The essay, divided into chapters, talks about fabrication and manipulation of art for political use as mass distraction. The art becomes free of sacred ritualism but gets engulfed in propaganda.
With accessibility, the popularity through mass consumption becomes valuable and the art becomes a commodity to put into use of conspicuous consumption, rather than an act of mesmerized indulgence.
Benjamin is in conversation with the reader, he is not writing to reveal but to wake. This work stands crucial in understanding the effect of mechanical evolution on the art and its relation with politics and society. The essay contains themes relating to massification of art, it does not judge the changes but in a pursuit to understand the course, reveals underlying realities of marriage of machine and art.
devaluation of art
This is a great work in understanding the change in value of artworks and criteria to decode this valuation. The historical artworks derive their value from the authenticity of the techniques used, the place they hold in context of time and space, the impact they brought in the society they were in. While the art in mechanical modern times is valued with popularity which is understood in monetary terms, nothing is invaluable as everything has a value measurement scale.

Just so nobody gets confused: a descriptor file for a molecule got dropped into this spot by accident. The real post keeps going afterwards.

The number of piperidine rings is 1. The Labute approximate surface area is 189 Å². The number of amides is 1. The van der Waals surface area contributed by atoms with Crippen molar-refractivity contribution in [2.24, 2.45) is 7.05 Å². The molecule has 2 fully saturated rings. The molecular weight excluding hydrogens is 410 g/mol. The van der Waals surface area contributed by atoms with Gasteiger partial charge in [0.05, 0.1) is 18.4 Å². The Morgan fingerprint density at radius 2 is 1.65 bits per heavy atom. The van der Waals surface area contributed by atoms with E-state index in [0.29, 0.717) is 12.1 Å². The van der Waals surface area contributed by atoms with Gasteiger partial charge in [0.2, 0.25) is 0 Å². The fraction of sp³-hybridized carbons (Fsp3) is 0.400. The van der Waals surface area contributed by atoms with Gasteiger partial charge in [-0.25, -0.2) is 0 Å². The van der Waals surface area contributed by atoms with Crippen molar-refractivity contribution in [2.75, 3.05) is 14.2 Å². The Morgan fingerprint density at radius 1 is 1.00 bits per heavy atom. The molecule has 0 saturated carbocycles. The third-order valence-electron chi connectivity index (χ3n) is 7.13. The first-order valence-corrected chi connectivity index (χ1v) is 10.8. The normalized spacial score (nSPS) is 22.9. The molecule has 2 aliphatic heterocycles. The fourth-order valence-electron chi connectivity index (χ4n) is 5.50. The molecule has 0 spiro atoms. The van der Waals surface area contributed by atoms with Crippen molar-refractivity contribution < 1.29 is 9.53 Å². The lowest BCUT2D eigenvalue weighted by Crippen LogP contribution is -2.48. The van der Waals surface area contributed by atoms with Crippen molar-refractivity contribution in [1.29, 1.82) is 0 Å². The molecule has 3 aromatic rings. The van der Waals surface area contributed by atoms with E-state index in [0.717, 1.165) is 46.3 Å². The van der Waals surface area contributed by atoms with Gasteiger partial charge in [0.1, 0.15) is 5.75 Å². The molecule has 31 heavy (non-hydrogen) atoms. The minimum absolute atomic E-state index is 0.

The technical reproducibility has destructed the uniqueness of an artwork and its authenticity as the market has taken over the expression.
Benjamin also does not side with art for the sake of art movement as he writes that art is a tool of expression, communication and at times, revolution. Thus he criticized making art for the sole purpose of performance.
democratization of art
In his work on devaluation of art, Benjamin does not forget that mechanical reproducibility has also democratized art, making it more accessible to different classes of people. It is at the confluence of democratization, politicization and technological advancements that he is urging the readers to be conscious of what they consume and how this consumption of art is taking place. He is not talking against accessibility but against distraction and manipulation that happens through production of artworks in the mechanical era.